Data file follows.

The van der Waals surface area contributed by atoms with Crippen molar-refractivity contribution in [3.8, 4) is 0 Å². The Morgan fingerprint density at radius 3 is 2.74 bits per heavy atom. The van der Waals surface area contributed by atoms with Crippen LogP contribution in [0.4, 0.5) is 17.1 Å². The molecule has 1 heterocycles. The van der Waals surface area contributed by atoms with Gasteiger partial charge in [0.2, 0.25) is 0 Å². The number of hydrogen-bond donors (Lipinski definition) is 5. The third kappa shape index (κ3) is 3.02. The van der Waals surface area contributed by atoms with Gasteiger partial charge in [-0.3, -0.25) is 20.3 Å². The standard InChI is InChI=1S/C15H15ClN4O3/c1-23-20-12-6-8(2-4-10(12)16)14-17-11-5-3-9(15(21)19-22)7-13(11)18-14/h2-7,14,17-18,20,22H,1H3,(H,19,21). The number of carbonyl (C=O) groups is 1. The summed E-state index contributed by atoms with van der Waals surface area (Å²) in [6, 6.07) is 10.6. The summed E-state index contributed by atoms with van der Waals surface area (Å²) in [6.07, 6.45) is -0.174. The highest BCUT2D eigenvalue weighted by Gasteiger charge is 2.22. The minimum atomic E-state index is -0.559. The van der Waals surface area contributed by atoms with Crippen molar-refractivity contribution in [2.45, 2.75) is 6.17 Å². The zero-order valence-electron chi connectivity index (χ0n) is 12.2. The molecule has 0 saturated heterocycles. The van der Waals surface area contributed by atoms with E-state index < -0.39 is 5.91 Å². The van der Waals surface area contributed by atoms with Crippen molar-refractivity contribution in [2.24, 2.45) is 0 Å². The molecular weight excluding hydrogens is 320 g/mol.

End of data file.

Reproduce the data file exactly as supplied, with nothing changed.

The van der Waals surface area contributed by atoms with Crippen molar-refractivity contribution in [3.8, 4) is 0 Å². The Morgan fingerprint density at radius 3 is 2.74 bits per heavy atom. The van der Waals surface area contributed by atoms with Crippen LogP contribution in [0.4, 0.5) is 17.1 Å². The molecule has 1 heterocycles. The van der Waals surface area contributed by atoms with Gasteiger partial charge in [0.2, 0.25) is 0 Å². The number of hydrogen-bond donors (Lipinski definition) is 5. The third kappa shape index (κ3) is 3.02. The van der Waals surface area contributed by atoms with Gasteiger partial charge in [-0.3, -0.25) is 20.3 Å². The standard InChI is InChI=1S/C15H15ClN4O3/c1-23-20-12-6-8(2-4-10(12)16)14-17-11-5-3-9(15(21)19-22)7-13(11)18-14/h2-7,14,17-18,20,22H,1H3,(H,19,21). The number of carbonyl (C=O) groups is 1. The summed E-state index contributed by atoms with van der Waals surface area (Å²) in [6, 6.07) is 10.6. The summed E-state index contributed by atoms with van der Waals surface area (Å²) in [6.07, 6.45) is -0.174. The highest BCUT2D eigenvalue weighted by Gasteiger charge is 2.22. The minimum atomic E-state index is -0.559. The van der Waals surface area contributed by atoms with Crippen molar-refractivity contribution in [2.45, 2.75) is 6.17 Å². The zero-order valence-electron chi connectivity index (χ0n) is 12.2. The molecule has 0 saturated heterocycles. The van der Waals surface area contributed by atoms with E-state index < -0.39 is 5.91 Å². The van der Waals surface area contributed by atoms with Crippen molar-refractivity contribution in [2.24, 2.45) is 0 Å². The molecular weight excluding hydrogens is 320 g/mol.